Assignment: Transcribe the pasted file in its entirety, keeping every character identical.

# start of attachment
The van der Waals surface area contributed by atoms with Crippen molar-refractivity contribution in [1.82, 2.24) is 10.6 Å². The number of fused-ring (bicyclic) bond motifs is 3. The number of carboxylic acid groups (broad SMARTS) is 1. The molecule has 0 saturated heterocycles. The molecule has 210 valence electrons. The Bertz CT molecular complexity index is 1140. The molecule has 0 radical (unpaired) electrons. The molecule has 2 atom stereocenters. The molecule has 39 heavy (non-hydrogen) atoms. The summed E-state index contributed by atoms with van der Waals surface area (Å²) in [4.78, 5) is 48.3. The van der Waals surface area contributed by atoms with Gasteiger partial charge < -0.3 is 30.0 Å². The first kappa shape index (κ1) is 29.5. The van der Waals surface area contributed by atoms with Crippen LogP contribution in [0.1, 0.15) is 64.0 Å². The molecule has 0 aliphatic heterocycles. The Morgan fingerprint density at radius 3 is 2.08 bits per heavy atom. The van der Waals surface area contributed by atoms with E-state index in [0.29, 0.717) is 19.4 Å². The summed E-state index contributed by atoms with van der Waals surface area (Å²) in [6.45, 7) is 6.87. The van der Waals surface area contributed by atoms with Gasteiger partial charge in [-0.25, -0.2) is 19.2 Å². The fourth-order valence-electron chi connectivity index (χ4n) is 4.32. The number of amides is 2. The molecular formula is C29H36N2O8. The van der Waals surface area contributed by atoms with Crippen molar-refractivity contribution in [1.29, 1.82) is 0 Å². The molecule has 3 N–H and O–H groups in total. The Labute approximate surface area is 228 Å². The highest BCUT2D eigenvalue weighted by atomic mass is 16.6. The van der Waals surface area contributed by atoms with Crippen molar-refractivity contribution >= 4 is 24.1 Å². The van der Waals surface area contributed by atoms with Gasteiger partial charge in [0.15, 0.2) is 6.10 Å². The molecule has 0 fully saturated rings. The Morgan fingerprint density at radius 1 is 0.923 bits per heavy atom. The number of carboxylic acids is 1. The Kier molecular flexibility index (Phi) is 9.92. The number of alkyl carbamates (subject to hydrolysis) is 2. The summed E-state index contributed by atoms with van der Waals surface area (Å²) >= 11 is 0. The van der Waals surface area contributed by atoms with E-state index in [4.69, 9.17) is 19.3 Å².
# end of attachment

The van der Waals surface area contributed by atoms with Crippen molar-refractivity contribution in [1.82, 2.24) is 10.6 Å². The number of fused-ring (bicyclic) bond motifs is 3. The number of carboxylic acid groups (broad SMARTS) is 1. The molecule has 0 saturated heterocycles. The molecule has 210 valence electrons. The Bertz CT molecular complexity index is 1140. The molecule has 0 radical (unpaired) electrons. The molecule has 2 atom stereocenters. The molecule has 39 heavy (non-hydrogen) atoms. The summed E-state index contributed by atoms with van der Waals surface area (Å²) in [4.78, 5) is 48.3. The van der Waals surface area contributed by atoms with Gasteiger partial charge < -0.3 is 30.0 Å². The first kappa shape index (κ1) is 29.5. The van der Waals surface area contributed by atoms with Crippen LogP contribution in [0.1, 0.15) is 64.0 Å². The molecule has 0 aliphatic heterocycles. The Morgan fingerprint density at radius 3 is 2.08 bits per heavy atom. The van der Waals surface area contributed by atoms with E-state index in [0.29, 0.717) is 19.4 Å². The summed E-state index contributed by atoms with van der Waals surface area (Å²) in [6.45, 7) is 6.87. The van der Waals surface area contributed by atoms with Gasteiger partial charge in [-0.25, -0.2) is 19.2 Å². The fourth-order valence-electron chi connectivity index (χ4n) is 4.32. The number of amides is 2. The molecular formula is C29H36N2O8. The van der Waals surface area contributed by atoms with Crippen molar-refractivity contribution in [1.29, 1.82) is 0 Å². The molecule has 3 N–H and O–H groups in total. The Labute approximate surface area is 228 Å². The highest BCUT2D eigenvalue weighted by atomic mass is 16.6. The van der Waals surface area contributed by atoms with Crippen molar-refractivity contribution >= 4 is 24.1 Å². The van der Waals surface area contributed by atoms with Gasteiger partial charge in [0.15, 0.2) is 6.10 Å². The molecule has 0 fully saturated rings. The Morgan fingerprint density at radius 1 is 0.923 bits per heavy atom. The number of carboxylic acids is 1. The Kier molecular flexibility index (Phi) is 9.92. The number of alkyl carbamates (subject to hydrolysis) is 2. The summed E-state index contributed by atoms with van der Waals surface area (Å²) >= 11 is 0. The van der Waals surface area contributed by atoms with E-state index in [4.69, 9.17) is 19.3 Å².